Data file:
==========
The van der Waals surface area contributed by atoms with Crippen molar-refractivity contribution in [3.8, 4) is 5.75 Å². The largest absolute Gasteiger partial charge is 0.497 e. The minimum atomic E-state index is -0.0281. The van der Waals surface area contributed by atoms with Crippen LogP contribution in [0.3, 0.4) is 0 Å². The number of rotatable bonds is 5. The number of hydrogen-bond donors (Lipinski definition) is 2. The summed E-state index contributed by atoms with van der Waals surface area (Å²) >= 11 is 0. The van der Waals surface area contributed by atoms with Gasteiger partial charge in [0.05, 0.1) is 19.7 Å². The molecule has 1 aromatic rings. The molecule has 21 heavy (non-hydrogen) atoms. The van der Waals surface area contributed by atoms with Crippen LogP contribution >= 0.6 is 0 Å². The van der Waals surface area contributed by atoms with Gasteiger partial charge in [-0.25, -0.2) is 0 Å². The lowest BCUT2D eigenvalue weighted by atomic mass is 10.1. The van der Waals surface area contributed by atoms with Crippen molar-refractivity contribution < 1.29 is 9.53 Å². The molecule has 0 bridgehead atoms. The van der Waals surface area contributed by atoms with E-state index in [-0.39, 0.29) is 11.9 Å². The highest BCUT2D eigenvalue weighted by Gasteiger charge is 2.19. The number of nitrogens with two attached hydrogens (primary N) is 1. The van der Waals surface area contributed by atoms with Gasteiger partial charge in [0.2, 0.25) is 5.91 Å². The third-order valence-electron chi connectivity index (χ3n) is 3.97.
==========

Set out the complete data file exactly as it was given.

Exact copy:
The van der Waals surface area contributed by atoms with Crippen molar-refractivity contribution in [3.8, 4) is 5.75 Å². The largest absolute Gasteiger partial charge is 0.497 e. The minimum atomic E-state index is -0.0281. The van der Waals surface area contributed by atoms with Crippen LogP contribution in [0.3, 0.4) is 0 Å². The number of rotatable bonds is 5. The number of hydrogen-bond donors (Lipinski definition) is 2. The summed E-state index contributed by atoms with van der Waals surface area (Å²) >= 11 is 0. The van der Waals surface area contributed by atoms with Gasteiger partial charge in [0.05, 0.1) is 19.7 Å². The molecule has 1 aromatic rings. The molecule has 21 heavy (non-hydrogen) atoms. The van der Waals surface area contributed by atoms with Crippen LogP contribution >= 0.6 is 0 Å². The van der Waals surface area contributed by atoms with Gasteiger partial charge in [-0.25, -0.2) is 0 Å². The lowest BCUT2D eigenvalue weighted by atomic mass is 10.1. The van der Waals surface area contributed by atoms with Crippen molar-refractivity contribution < 1.29 is 9.53 Å². The molecule has 0 bridgehead atoms. The van der Waals surface area contributed by atoms with E-state index in [-0.39, 0.29) is 11.9 Å². The highest BCUT2D eigenvalue weighted by Gasteiger charge is 2.19. The number of nitrogens with two attached hydrogens (primary N) is 1. The van der Waals surface area contributed by atoms with Gasteiger partial charge in [0.2, 0.25) is 5.91 Å². The third-order valence-electron chi connectivity index (χ3n) is 3.97.